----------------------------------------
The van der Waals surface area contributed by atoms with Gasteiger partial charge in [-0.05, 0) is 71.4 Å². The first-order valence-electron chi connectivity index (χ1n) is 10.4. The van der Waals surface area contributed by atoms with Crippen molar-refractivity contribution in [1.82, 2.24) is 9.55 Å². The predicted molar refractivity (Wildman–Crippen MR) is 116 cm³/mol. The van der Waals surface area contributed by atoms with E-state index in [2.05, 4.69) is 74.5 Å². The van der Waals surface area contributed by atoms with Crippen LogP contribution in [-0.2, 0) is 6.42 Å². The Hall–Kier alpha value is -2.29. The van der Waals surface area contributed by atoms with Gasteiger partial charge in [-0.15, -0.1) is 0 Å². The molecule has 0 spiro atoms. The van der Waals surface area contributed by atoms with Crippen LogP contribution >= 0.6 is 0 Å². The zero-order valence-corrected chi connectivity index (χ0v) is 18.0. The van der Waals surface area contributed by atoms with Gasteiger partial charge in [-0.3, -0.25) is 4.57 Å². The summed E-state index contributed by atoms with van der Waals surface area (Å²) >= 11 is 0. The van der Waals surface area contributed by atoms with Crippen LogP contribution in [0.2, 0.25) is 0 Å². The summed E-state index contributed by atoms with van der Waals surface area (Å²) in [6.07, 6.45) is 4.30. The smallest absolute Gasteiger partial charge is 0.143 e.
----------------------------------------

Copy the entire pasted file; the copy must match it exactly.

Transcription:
The van der Waals surface area contributed by atoms with Gasteiger partial charge in [-0.05, 0) is 71.4 Å². The first-order valence-electron chi connectivity index (χ1n) is 10.4. The van der Waals surface area contributed by atoms with Crippen molar-refractivity contribution in [1.82, 2.24) is 9.55 Å². The predicted molar refractivity (Wildman–Crippen MR) is 116 cm³/mol. The van der Waals surface area contributed by atoms with E-state index in [2.05, 4.69) is 74.5 Å². The van der Waals surface area contributed by atoms with Crippen LogP contribution in [-0.2, 0) is 6.42 Å². The Hall–Kier alpha value is -2.29. The van der Waals surface area contributed by atoms with Gasteiger partial charge in [-0.15, -0.1) is 0 Å². The molecule has 0 spiro atoms. The van der Waals surface area contributed by atoms with Crippen LogP contribution >= 0.6 is 0 Å². The zero-order valence-corrected chi connectivity index (χ0v) is 18.0. The van der Waals surface area contributed by atoms with Gasteiger partial charge in [-0.3, -0.25) is 4.57 Å². The summed E-state index contributed by atoms with van der Waals surface area (Å²) >= 11 is 0. The van der Waals surface area contributed by atoms with Crippen LogP contribution in [0.2, 0.25) is 0 Å². The summed E-state index contributed by atoms with van der Waals surface area (Å²) in [6.07, 6.45) is 4.30. The smallest absolute Gasteiger partial charge is 0.143 e.